The One

The DISPLACEMENT BOAT
Before starting out on our boating venture I had never even heard the word displacement to describe boats. I now know that it describes the shape of the hull and generally means that it a heavier boat that can go long distances and is a stable and comfortable boat suitable for fishing. It might not look as sleek as the yacht but it seems to tick all the boxes for what we want. We can live with that.

The Displacement Boat
Pictured below:  Kadey Krogen 44AE

kadeykrogen44ae4

©www.showmanagement.com

NEEDS:

What do I want from a boat?
To be safe and have fun
To be able to stay out for THREE days + comfortably

WISHLIST

SIZE:

  • LOA  39′ more or less/able to fit a 12m marina berth (looked at <12m initially)
    [4 September 2018: 10.5m boat and marina berth is ideal]

AGE:

  • less than 10 years old (were looking at older ones initially) FLEXIBLE
  • one owner preferably FLEXIBLE
  • well known name

EXTERIOR:

  • Mono hull
  • Fiberglass construction or thick GRP (Glass-Reinforced Plastic)
  • A displacement or semi-displacement boat
  • Helm side door (optional)
  • Bow thruster (optional)
  • Protective sand shoe for the propeller/ FULL SHOE
  • Outdoor space for fishing/seating area at stern COVERED
  • Walk through transom
  • Walk around decks
  • Bimini (optional)
  • Tender with 2-5HP engine
  • Live bait tank – passive
  • Non-slip decks
  • Windshield wipers
  • Covers for all windows
  • WELL MAINTAINED
  • GOOD STABILITY, SAFE

USE:

  • fishing
  • coastal cruising
  • 2 person crew comfortably
  • tropical weather  (optional)

INTERIOR:

  • COMFORTABLE
  • GOOD LAYOUT
  • Good ventilation in the interior cabin
  • decent size double berth
  • Opening window above the helm (optional)
  • top opening refrigerator or a full standing fridge/freezer
  • electric head
  • salt water tap in the kitchen for washing up
  • double sink
  • separate shower
  • gas oven
  • microwave
  • gas califont (hot water)
  • air conditioning
  • electric bilge pump
  • manual bilge pump
  • battery charger
  • 1500W DC to AC Inverter
  • 2kw inverter generator (diesel)
  • CO detector (for gas oven)
  • good storage space
  • curtains
  • door separating the berth from the rest of the cabin
  • Lots of paper charts
  • sextant
  • IP210TI – EdgeStar Titanium Portable Ice Maker – Titanium (WISH)
  • Webasto Airtop 2000 marine heater (WISH)

TECHNOLOGY:

  • 460 MHz EPIRB
  • clear instrument panel
  • chart plotter
  • solar power
  • compass
  • depth/speed/water temperature data
  • GPS
  • VHF
  • stereo
  • Radar
  • Cockpit speakers
  • USB charger
  • auto pilot
  • shore power inlet
  • cigarette lighter input (extra USB charger)
  • electrical circuit: 12V
  • near new batteries, easy access
  • chain meter (optional)
  • HD flat screen TV (optional)
  • wind generator (WISH)

TANKS:

  • 2 x 300l Stainless Steel  Grade 316 Fresh water tank
  • 300l+ Stainless Steel Grade 316 Fuel tank
  • 120l Holding Tank

ENGINE:

  • 200HP or thereabouts
  • Inboard
  • Shaft drive
  • Diesel
  • Near new or low mileage
  • Easy access to the engine
  • well maintained with regular servicing records

ANCHOR:
[Added 25 August 2013: I didn’t even realise that this was missing!]

  • Rocna anchor, (30)
  • spare anchor, Danforth (plough) or a Delta (fluke)
  • Discarded items from the wish list:The type of boat we originally wanted was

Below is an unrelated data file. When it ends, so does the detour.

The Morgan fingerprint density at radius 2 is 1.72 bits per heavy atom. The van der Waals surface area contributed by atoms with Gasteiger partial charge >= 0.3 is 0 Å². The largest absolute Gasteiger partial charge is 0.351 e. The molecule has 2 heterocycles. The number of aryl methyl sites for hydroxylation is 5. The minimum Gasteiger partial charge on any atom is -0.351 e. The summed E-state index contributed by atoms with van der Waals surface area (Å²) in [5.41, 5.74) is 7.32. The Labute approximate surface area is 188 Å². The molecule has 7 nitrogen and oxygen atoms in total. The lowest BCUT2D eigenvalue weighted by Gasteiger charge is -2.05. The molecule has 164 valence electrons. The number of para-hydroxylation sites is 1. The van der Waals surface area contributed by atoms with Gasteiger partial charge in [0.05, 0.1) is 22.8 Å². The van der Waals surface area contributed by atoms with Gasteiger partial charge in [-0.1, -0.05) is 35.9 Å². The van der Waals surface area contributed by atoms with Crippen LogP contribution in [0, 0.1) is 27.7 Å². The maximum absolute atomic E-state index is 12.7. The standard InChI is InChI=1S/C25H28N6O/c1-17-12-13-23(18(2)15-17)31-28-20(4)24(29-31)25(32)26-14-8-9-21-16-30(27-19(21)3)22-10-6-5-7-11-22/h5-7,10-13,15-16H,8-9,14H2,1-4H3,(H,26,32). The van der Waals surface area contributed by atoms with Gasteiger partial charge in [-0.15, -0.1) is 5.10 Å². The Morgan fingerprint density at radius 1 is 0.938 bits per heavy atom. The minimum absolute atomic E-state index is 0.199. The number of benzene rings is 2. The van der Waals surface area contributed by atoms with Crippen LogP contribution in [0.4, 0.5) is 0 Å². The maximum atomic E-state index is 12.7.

TYPE A:  A yacht.
    After lots of looking and thinking and having a go we have gone to something completely different in looks and style,
    [5] I haven’t given up the idea of a yacht entirely.
    TYPE A: The Yacht
    Pictured below: a yacht I just happened to take a photo of, and I don’t know the make or length, it looked nice!
    sailing
    NEEDS:
    To be able to stay out for THREE 7 days + comfortably
    Exterior:
  • A displacement boat (we were considering a yacht in the beginning: single mast, cutter or sloop)
  • Flybridge (optional)
  • life raft ocean safety ISO (only IF blue water boating)(optional)
  • teak decks (optional) Too much maintenance
    USE:
  • Live aboard capable
  • off shore capable (optional)
  • 100HP+ 200HP+[Update One: 22 August 2013]
    [Update Two: 27 October 2013]
    [Update Three: 14 November 2103]
    [Update Four: 26 January 2014]
    [Update Five: 11 October 2014]
    [Update Six: 5 October 2015]
    [Update Seven: 17 September 2017]
    [Update Eight: 4 September 2018]

2 thoughts on “The One

  1. Hey, thanks for checking ut our blog! A couple of thoughts on your list: first up, read my blog on the composting toilet http://searavensailing.com/2012/09/04/shit-happens-a-natures-head-composting-toilet-review/
    Great idea in theory, not so cool in practice, especially if you plan on cruising! Also, i’ve seen a few people having trouble with their roller furling mains, hard to fix at sea if they jam, and they have a terrible shape, no battens either!

    • Thanks for visiting and so pleased to find your blog. I was reading about the furling mains and thought they were a good idea. I haven’t used one. If it doesn’t work far off shore then it wouldn’t be pleasant. I read about the battens too. You can’t have battens and a furling main sail. So if there is a furling genoa and a battened mainsail, that would be a good combination perhaps. Still an armchair sailor at this stage. And about the heads, I have now abandoned plans to get a composting toilet. I know who will have the job of emptying containers. Holding tank here we come. 🙂
      What was your first boat? The other half wants a catamaran. I may be persuaded to change my mind.

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